The same perspective applies to major life changes, such as leaving your career or ending a marriage. If you do not like how you are behaving in your work or your marriage, finding a new situation will seldom help if your desire to escape is coming from aversion to your own inner work. On the other hand, if you are in an unhealthy environment or are being subjected to demeaning behavior, feeling an impulse to leave, even if it will mean much disruption, is a healthy motivation. So the same desired change or goal can be wholesome or unwholesome, depending on the motive; therefore, spending time honestly exploring your motives is critical before taking action. One must approach major life changes with care and respect, for their consequences are far-reaching, and many times they create further unforeseen changes in your life.

After assessing your motivation for change, the next questions to ask are: What will be the results if you succeed in achieving the change? How will it affect your life and the lives of those around you? Will it really serve you and, at least, cause no harm to others? Any change that does not yield more compassion and loving-kindness for yourself and others is a waste of precious life energy. It seems so obvious, but applying this simple ethical screen makes a difference in how wholeheartedly one can move to make changes.

Before committing to a major life change, you also want to ask yourself if it is truly needed. Is your urge for the new a way to avoid some inner work in the unfolding of your own maturity as a human being? Are you trying to avoid a necessary ego surrender of your wanting mind? Is what you think you need to be happy just an old idea that you’ve outgrown or was it simply unreal all along? Instead of trying to get more of something—money or attention, for instance—maybe you would better serve yourself by practicing letting loose of your attachment to having life be a certain way. Each person has to go through this agonizing, self-doubting process as part of a major change.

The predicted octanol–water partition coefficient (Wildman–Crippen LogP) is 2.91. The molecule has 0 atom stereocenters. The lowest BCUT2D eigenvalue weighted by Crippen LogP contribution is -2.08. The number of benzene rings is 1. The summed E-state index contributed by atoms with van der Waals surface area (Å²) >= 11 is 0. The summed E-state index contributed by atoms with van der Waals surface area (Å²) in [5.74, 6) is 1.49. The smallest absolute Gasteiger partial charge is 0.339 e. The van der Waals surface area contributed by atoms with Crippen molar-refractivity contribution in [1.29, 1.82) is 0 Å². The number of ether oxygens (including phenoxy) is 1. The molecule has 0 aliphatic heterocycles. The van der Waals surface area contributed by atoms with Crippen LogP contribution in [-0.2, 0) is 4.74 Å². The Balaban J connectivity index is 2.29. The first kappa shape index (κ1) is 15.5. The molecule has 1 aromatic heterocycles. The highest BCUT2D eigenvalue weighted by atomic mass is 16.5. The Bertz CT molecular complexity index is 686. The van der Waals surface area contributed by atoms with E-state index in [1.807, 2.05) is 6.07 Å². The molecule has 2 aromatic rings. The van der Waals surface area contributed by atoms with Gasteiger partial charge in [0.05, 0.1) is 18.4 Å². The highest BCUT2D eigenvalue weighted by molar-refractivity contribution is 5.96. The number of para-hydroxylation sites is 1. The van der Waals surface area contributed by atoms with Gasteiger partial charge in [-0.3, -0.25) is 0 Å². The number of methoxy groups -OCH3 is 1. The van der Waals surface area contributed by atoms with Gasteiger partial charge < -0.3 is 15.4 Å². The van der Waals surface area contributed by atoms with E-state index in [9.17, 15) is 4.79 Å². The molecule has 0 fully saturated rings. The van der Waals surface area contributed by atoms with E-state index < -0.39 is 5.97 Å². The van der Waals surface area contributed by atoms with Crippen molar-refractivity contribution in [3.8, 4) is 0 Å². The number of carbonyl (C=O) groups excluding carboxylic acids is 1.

The third question relates to your plan of action: What means should you use to end the old and acquire the new? If the means of making change are harmful, then you are working at cross-purposes from the beginning, even if the motive and change are benign. So often people panic around change and act in a manner that is not skillful, hurting themselves and others as a result.

These hard questions are most alive when asked in the context of the spirit and allow a deeper sense of meaning to emerge. For sure, trying to get life arranged just as you want it never works. Looking back on my own life, it sometimes seems that it mattered less whether or not I made a certain change than that I grounded myself in this process of self-examination. Somehow it was coming into my full range of feelings that was the most important step toward continuing vitality in my life. Needless to say, the times I have failed to do this grounding in authenticity, I paid the consequences.